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135 of 138 people found the following review helpful
5.0 out of 5 stars EXTRAORDINARY RESEARCH INTO CONSCIOUSNESS
The book reveals and analyses Strassman's clinical research into DMT, a plant-derived substance which is also produced by the brain. As such this is one of the most thought-provoking studies on altered states and the nature of consciousness. The volunteers reported an amazing array of positive mystical or frightening hallucinatory experiences including encounters with...
Published on 21 Aug 2003 by Pieter Uys

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1 of 2 people found the following review helpful
3.0 out of 5 stars a very interesting experiment written in a book
Starts off boring and scientifically technical at first I put it down and didn't pick it up again for 2 years because I was determined to get through the pile of books I gad accumulated. Towards the middle when it tells of the volunteers experience of DMT is when the book really gets interesting but then it goes back to boring 5 technical stuff again. Having said that, I...
Published 5 months ago by sheila


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2 of 2 people found the following review helpful
5.0 out of 5 stars Gripping Reading, 1 April 2009
This review is from: DMT: The Spirit Molecule: A Doctor's Revolutionary Research into the Biology of Near-Death and Mystical Experiences (Paperback)
This book definitely met my expectations if not more. The detailed accounts of Rick Strassman's experiments with DMT are truely amazing to read and leaves you wanting more. I was totally surprised by the sheer amount of hoops and red tape that Rick had to get through in order to initiate the experiments, but thankfully his dedication pulled off. If you're interested in "out of bod experiences", hallucinogens and have spiritual beliefs you; will find this book an eye opener.
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6 of 7 people found the following review helpful
4.0 out of 5 stars Important research, 24 July 2009
This review is from: DMT: The Spirit Molecule: A Doctor's Revolutionary Research into the Biology of Near-Death and Mystical Experiences (Paperback)
This is an important book but, like much that is revolutionary, I think there is a lot that is wrong here. But if the author is just 20% right he deserves congratulations. I am not sure that there were sound grounds for restricting subjects to those who have a history of recreational drug use. This could effect the results as there is a definite personality type that takes drugs. My current view is that Strassman is absolutely right about the importance of the pineal gland but possibly places too much emphasis on the DMT molecule in isolation. This is due to the fact that he started out with an assumption regarding psychedelics - and it seems likely to me that the hallucinations are more likely to be unfortunate side effects of the brutal approach rather than the purpose and essence of the natural effect. However, people only learned about the physiology of scuba diving by jumping in and overdosing on depth. Slowly, the patterns did emerge and so they will here.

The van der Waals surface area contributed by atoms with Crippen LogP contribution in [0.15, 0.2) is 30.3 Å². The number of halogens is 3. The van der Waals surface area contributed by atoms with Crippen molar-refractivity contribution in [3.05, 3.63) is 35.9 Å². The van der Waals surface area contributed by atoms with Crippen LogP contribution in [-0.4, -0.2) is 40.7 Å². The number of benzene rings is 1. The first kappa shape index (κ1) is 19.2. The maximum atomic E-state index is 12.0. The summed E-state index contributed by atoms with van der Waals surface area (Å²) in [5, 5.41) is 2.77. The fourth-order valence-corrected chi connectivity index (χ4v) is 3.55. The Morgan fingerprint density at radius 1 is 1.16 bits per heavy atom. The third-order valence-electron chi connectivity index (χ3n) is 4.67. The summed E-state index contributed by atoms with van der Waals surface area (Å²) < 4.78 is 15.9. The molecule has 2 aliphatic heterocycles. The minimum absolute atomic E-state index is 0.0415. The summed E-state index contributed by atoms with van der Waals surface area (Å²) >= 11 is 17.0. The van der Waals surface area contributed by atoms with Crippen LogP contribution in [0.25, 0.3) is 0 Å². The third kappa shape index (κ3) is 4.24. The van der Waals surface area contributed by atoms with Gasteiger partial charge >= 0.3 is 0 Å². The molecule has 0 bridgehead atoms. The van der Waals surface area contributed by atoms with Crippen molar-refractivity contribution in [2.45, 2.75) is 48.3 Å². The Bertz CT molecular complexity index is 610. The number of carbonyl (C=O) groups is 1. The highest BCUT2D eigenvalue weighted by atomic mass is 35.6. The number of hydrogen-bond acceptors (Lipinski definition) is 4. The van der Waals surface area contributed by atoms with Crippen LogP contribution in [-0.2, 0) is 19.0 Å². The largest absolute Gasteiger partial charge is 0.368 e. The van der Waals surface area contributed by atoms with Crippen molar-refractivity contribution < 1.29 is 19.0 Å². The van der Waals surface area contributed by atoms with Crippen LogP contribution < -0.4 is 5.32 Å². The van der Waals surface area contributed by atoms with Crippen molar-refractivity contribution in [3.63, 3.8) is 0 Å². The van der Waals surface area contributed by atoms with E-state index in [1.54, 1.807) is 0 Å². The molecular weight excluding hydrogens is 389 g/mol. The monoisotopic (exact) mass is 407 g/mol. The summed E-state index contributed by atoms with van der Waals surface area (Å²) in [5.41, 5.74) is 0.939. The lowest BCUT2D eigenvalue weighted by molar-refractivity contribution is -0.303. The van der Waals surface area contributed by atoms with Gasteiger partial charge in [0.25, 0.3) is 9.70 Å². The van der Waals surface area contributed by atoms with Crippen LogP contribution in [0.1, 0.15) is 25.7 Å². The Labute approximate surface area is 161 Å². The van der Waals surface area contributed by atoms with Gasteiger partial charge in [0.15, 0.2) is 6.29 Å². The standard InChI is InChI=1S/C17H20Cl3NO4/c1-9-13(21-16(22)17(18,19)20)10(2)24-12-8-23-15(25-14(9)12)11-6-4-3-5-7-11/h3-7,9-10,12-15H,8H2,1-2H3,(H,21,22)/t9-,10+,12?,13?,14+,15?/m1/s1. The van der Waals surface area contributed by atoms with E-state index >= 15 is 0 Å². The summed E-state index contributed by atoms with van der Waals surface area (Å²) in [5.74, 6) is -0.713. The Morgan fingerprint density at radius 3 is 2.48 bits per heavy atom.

Great work and a well written book!
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2 of 2 people found the following review helpful
5.0 out of 5 stars Mind-trips into unknown dimensions, 24 Sep 2012
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This review is from: DMT: The Spirit Molecule: A Doctor's Revolutionary Research into the Biology of Near-Death and Mystical Experiences (Paperback)
DMT (N,N-dimethyltryptamine) is a natural hallucinogen produced both by plants in nature and by the human pineal gland. Though shorter-acting (minutes rather than hours) than LSD or mescaline, DMT has similar effects in that it initiates `spiritual', `cosmic consciousness' and other-worldly experiences. It is speculated that one of DMT's natural functions may be the initiation of such religious, transcendent experiences and might, for example, be the source of so-called `near-death experiences.'

Rick Strassman MD was for 10 years a tenured Professor of Psychiatry at The University of New Mexico. A keen advocate of the potential of psychedelic drugs for therapeutic psychiatric use, between 1990-95 Strassman designed and supervised several double-blind clinical trials on the effects of DMT on groups of carefully chosen and supervised volunteers. This book is the full story of this project, from original proposals through dealings with the FDA to gain approval, difficulties in obtaining a medically approved pure source of DMT, agreeing protocols, screening volunteers, trial design, and what the subjects reported having experienced.